Legacies: stereotypes, racism and the civil rights movement

Early European contact with 'others'

by Marika Sherwood

Iberia, the countries we now call Spain and Portugal, was conquered and settled by peoples we choose to call the 'Moors' from the eighth century, until their final expulsion in 1492. The settlers were Muslim: Arabs, North Africans, Berbers and West Africans. The advanced civilisation that developed in Iberia including architecture, irrigation, medicine, writing, mathematics and philosophy was new to Europe, and resulted from the coming together of many cultures.

The many different peoples living around the Mediterranean traded with each other, so the coastal Europeans also met the 'others', that is, people of different cultures and appearance. (It was recently announced that Leonardo da Vinci's mother is likely to have been an enslaved Arab woman [See The Guardian 12 April 2008].)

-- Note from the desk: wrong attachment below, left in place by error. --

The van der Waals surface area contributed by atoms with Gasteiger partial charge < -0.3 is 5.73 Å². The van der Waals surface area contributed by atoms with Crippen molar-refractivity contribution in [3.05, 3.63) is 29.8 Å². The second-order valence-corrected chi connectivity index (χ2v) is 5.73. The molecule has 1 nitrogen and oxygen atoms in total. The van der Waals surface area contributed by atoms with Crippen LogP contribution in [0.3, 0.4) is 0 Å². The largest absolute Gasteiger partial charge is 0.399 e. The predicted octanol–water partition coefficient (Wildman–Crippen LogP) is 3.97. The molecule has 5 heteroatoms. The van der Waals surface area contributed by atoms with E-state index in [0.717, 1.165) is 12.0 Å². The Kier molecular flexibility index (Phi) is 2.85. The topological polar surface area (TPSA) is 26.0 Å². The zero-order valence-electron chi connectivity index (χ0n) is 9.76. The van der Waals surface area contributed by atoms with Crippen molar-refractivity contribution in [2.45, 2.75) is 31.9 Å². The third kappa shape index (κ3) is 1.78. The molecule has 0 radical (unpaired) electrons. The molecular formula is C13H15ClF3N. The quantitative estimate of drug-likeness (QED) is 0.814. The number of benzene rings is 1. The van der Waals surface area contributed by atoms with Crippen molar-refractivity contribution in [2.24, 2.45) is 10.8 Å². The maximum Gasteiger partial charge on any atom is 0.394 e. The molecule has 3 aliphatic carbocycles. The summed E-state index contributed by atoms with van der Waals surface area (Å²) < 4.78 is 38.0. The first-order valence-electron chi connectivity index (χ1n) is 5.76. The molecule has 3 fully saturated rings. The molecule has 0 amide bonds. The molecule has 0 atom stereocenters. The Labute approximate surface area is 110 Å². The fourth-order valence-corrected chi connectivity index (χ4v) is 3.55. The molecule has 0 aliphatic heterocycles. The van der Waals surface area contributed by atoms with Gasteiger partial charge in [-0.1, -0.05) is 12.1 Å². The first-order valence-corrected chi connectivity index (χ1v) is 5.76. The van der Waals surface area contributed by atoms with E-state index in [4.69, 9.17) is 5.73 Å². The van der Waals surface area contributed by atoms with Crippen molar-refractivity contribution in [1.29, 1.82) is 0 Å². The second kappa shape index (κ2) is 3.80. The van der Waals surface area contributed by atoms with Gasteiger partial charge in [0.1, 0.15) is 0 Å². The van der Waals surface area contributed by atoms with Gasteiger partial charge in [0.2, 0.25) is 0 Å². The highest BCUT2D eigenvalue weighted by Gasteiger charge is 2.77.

However, for many other Europeans, their first contact with the 'others' would have been the first crusade in 1099: that is, the attempt to reclaim the so called 'Holy Land' from Muslims and Jews.

This limited contact meant that in the fifteenth century, when Europeans' technology developed sufficiently for them to begin to seek to import gold and spices themselves rather than rely on other traders, they were confused by the many peoples they met. While some of their descriptions were carefully observed (though, of course, seen through European eyes) some, such as humans with faces embedded in their chests, were confused inventions. Europeans called the Africans by many names, for example, Ethiopes, Moors, negroes, blackamoors.